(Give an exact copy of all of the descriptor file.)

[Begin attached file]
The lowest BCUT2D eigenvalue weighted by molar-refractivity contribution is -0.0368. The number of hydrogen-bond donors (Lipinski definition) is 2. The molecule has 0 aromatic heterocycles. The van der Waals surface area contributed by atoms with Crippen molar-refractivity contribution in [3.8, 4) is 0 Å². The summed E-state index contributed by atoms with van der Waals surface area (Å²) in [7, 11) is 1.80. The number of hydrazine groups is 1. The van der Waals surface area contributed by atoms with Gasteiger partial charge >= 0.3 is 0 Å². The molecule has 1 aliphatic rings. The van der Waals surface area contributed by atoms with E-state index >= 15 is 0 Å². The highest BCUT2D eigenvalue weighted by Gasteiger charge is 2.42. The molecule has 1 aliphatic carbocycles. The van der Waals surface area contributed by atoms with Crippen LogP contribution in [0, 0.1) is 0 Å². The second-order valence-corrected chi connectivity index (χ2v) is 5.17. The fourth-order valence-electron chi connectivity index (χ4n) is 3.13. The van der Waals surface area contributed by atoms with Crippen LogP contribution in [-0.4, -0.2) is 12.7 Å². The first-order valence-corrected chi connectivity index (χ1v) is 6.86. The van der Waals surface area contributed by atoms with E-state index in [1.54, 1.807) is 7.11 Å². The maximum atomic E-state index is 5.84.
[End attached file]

The lowest BCUT2D eigenvalue weighted by molar-refractivity contribution is -0.0368. The number of hydrogen-bond donors (Lipinski definition) is 2. The molecule has 0 aromatic heterocycles. The van der Waals surface area contributed by atoms with Crippen molar-refractivity contribution in [3.8, 4) is 0 Å². The summed E-state index contributed by atoms with van der Waals surface area (Å²) in [7, 11) is 1.80. The number of hydrazine groups is 1. The van der Waals surface area contributed by atoms with Gasteiger partial charge >= 0.3 is 0 Å². The molecule has 1 aliphatic rings. The van der Waals surface area contributed by atoms with E-state index >= 15 is 0 Å². The highest BCUT2D eigenvalue weighted by Gasteiger charge is 2.42. The molecule has 1 aliphatic carbocycles. The van der Waals surface area contributed by atoms with Crippen LogP contribution in [0, 0.1) is 0 Å². The second-order valence-corrected chi connectivity index (χ2v) is 5.17. The fourth-order valence-electron chi connectivity index (χ4n) is 3.13. The van der Waals surface area contributed by atoms with Crippen LogP contribution in [-0.4, -0.2) is 12.7 Å². The first-order valence-corrected chi connectivity index (χ1v) is 6.86. The van der Waals surface area contributed by atoms with E-state index in [1.54, 1.807) is 7.11 Å². The maximum atomic E-state index is 5.84.